To take stock of Thrice's discography is to witness the dramatic evolution of a band perpetually committed to pushing their own creative boundaries, taking their music to new and breathtaking heights of expression and challenging fans to explore each startling soundscape the group conjures, while simultaneously promoting social awareness and change. From the raw power and technical onslaught of early records Identity Crisis and The Illusion of Safety, to the perfect marriage of fury and melody on The Artist In The Ambulance, to the bold, mesmerizing experimentation of Vheissu, Thrice has always been a band on the cutting edge, running well ahead of their peers. That divide is about to widen still further.
The California-based quartet, who've also been busy of late making high-profile main stage appearances at the Coachella, Reading & Leeds and Bamboozle festivals, have followed the New Pantheon Award-nominated Vheissu's radical metamorphosis with The Alchemy Index, a four-volume collection spread between two releases comprised of four EPs, each devoted to one of the classical elements in nature-fire, water, earth and air-with each EP sonically and thematically tailored to evoke the atmosphere inherent in its corresponding element. This fall marks the release of the first two volumes of the series-Fire & Water-while Earth & Air are scheduled for a spring debut. For Thrice, it's the realization of a year-long process of writing and recording, which was done primarily in the band's own studio and engineered by guitarist Teppei Teranishi, without the assistance of an outside producer.
"We're kind of doing something that's the opposite of what a producer is supposed to do on a record-which is make everything make sense and kind of fit together-whereas this project is all about taking things apart and pushing them one way," says Teranishi. "We really wanted to try doing things our way this time around, and make this record sound the way we want it to sound, not the way it's "supposed" to sound."
"Dustin [Kensrue] came up with the idea of using the elements, and separating all of the feels that we normally come up with," adds bassist Eddie Breckenridge. "That was scary at first, because part of what our sound is, is that combination and the experiment of mixing different feels, but this is actually helping us push each feel in a further direction."
Thrice fans will likely find the thundering strains of Fire to be the most familiar of the four EPs, with the kind of blistering riffs and captivating melodies the band has built a career upon. From the opening bombast of "Firebreather" to the towering, unforgettable "Burn the Fleet," with its Elliot Smith meets Isis vibe, Fire exhibits a Thrice who still know how to punish with decibels, and with greater force and impact than ever before.
"I'm really happy on how ["Burn The Fleet"] came out," says drummer Riley Breckenridge, who also resides in the house that holds the band's studio. "It's really melancholy, yet crushing."
Water, on the other hand, offers some of the most subdued textures the band have explored to date, and makes extensive use of a palette of electronic sounds, particularly for rhythms and synthesized effects. Haunting and beautiful, Water is an aural aquatic voyage as serene as it is somber, with the shimmering bliss of "Open Water" naturally coexisting with the dark, moody "The Whaler" and the groundbreaking and evocative instrumental track, "Night Diving."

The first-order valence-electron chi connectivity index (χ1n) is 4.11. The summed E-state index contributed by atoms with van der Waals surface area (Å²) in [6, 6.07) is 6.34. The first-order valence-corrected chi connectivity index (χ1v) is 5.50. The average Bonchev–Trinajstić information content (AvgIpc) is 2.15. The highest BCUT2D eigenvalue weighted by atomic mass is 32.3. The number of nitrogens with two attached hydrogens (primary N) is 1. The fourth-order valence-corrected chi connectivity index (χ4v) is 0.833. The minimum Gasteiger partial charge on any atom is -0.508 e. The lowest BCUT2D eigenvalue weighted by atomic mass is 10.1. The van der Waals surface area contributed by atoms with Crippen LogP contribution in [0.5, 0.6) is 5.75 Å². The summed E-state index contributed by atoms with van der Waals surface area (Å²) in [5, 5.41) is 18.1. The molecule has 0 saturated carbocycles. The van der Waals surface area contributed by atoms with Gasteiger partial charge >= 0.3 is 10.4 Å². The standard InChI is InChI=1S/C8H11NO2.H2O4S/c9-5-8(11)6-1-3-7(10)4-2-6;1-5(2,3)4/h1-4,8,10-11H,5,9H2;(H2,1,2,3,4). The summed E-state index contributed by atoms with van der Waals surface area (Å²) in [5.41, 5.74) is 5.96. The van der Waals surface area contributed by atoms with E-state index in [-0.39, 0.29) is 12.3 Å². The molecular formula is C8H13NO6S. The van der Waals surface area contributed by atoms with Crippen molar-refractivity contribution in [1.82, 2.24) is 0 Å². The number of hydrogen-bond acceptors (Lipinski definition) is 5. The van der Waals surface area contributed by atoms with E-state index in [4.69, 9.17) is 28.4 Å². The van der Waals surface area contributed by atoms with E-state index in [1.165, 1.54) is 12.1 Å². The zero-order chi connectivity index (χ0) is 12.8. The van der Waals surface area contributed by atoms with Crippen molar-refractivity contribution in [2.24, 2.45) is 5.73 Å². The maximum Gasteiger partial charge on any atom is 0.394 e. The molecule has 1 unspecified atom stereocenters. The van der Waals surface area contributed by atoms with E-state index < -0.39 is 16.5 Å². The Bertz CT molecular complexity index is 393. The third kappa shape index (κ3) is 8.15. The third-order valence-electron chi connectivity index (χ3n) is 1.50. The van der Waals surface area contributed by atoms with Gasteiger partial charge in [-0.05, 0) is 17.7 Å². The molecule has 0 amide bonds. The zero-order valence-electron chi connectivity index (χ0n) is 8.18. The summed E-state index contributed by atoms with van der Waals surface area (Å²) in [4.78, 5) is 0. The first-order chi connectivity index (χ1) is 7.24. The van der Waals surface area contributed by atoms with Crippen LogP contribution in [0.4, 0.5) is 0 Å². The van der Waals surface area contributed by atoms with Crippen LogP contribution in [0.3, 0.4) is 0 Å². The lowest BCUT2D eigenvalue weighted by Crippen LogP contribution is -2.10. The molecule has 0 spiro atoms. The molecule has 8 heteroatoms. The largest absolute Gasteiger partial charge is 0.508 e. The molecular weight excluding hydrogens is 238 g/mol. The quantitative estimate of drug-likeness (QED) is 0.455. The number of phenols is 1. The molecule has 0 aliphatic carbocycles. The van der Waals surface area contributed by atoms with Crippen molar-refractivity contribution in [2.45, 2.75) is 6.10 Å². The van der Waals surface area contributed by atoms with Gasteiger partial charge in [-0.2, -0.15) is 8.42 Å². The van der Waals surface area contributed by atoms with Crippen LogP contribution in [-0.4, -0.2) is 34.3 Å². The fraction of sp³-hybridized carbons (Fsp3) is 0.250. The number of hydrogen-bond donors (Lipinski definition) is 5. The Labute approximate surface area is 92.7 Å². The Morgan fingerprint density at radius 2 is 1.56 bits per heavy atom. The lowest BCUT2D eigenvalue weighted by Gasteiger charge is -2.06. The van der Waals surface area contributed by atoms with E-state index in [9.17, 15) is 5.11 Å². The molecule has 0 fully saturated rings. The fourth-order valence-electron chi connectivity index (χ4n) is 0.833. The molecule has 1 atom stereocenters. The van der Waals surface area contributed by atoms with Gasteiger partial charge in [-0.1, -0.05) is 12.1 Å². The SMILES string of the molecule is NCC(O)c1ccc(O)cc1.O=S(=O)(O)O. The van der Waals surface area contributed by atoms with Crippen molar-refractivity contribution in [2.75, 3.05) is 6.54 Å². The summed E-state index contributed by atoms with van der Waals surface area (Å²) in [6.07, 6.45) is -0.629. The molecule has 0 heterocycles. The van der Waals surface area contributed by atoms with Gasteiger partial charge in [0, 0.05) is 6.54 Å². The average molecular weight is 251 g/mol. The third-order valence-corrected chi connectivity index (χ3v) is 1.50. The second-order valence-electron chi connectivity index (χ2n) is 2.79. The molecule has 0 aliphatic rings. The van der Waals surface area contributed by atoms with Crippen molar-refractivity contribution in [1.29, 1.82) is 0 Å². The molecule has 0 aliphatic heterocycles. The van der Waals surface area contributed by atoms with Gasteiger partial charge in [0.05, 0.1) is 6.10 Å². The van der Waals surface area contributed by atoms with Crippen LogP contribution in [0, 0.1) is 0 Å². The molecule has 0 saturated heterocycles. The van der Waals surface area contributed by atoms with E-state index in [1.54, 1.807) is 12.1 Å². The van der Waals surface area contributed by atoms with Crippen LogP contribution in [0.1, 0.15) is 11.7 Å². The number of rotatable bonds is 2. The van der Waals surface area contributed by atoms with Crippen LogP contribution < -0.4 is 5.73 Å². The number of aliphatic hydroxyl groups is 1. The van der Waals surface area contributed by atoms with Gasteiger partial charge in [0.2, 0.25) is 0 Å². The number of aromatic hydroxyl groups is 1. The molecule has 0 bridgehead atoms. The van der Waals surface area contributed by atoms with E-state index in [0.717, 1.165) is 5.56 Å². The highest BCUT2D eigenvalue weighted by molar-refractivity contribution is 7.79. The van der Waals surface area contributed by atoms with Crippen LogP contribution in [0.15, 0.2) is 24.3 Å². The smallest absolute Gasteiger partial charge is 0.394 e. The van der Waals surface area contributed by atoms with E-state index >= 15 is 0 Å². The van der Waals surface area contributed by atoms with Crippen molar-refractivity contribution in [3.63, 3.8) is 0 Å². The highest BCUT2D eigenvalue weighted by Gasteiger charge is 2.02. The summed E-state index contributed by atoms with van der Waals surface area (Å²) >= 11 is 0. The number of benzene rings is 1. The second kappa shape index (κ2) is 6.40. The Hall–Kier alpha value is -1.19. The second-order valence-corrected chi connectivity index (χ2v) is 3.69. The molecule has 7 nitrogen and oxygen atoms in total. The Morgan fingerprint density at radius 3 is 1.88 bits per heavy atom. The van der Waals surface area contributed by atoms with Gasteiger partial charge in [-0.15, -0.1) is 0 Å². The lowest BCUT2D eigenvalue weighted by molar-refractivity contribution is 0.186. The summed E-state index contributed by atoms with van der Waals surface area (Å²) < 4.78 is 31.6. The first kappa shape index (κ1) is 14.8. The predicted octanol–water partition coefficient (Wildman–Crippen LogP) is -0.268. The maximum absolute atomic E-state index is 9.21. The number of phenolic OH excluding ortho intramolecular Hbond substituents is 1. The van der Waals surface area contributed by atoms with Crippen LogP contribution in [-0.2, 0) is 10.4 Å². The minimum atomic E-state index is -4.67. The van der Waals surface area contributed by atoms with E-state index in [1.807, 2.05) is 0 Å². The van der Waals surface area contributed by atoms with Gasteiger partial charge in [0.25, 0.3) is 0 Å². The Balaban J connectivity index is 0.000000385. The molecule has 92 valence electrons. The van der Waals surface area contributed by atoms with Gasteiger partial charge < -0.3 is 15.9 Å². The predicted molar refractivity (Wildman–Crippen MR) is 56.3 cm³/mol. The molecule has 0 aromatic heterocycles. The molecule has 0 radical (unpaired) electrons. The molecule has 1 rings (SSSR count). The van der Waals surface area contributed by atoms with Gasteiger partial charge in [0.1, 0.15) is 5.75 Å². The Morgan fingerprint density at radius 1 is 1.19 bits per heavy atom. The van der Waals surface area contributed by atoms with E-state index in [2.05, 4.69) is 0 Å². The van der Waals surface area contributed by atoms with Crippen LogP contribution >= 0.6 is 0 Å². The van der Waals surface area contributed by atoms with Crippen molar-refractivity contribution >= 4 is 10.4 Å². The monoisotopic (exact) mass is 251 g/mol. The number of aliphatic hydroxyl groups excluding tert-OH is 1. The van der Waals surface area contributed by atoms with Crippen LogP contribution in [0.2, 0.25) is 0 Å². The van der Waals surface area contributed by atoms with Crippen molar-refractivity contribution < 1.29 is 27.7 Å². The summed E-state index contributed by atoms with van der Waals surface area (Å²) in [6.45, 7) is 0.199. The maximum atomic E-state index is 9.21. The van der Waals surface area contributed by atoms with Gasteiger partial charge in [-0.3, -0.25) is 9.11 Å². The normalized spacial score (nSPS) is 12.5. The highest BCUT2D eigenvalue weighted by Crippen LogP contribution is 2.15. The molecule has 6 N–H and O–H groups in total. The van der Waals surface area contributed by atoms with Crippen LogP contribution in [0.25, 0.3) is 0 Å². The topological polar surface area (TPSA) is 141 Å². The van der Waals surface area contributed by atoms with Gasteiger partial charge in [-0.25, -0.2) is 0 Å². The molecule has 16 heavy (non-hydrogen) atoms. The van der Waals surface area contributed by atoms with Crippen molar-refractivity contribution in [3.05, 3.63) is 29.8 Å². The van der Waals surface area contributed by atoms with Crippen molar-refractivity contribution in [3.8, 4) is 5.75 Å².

"For ["Night Diving"], we ended up making this whole plot outline of what's happening in the song, even though there are no lyrics. That was how we decided on the different movements-when they'd come up, and when they'd come down," Kensrue says. "It's the story of this guy diving at night, and the things that he encounters. That was a pretty interesting way to write a song; we definitely had never done anything like that before."
Kensrue also took the elemental theme to an entirely different level by composing an original sonnet for each EP, set to music, yet organized in the traditional English structure and rhythmic fashion. These passages ("The Flame Deluge" on Fire; and "Kings Upon The Main" for Water) offer powerful sentiments that serve as thought-provoking closers for each EP's respective journey.
"Each sonnet is written from the point of view of the personified element, speaking to mankind, and lamenting our various failings," explains Kensrue. "The Fire sonnet deals with fire being resentful and ashamed of the way that it's been used in destruction and war, while the Water sonnet deals with man's pride, and the futility and idiocy of that pride, come face to face with the power of the sea."
Although completed, the Earth & Air installments of the series will emerge in the spring, after listeners have had a chance to fully absorb the first half of the Alchemy Index's massive, multi-layered complexity. A milestone offering from a band with so much still left to explore, the success of this seemingly daunting effort hints at the potential for even more challenging, yet wholly unpredictable, creations in the future.
"From here, we can kind of go anywhere," Kensrue adds. "I don't think anyone really knows what will be next."
On The Alchemy Index, Thrice destroyed the rock rulebook and created their most engrossing and accomplished work to date...The true evolution of a band.
--interview courtesy of www.alchemyindex.com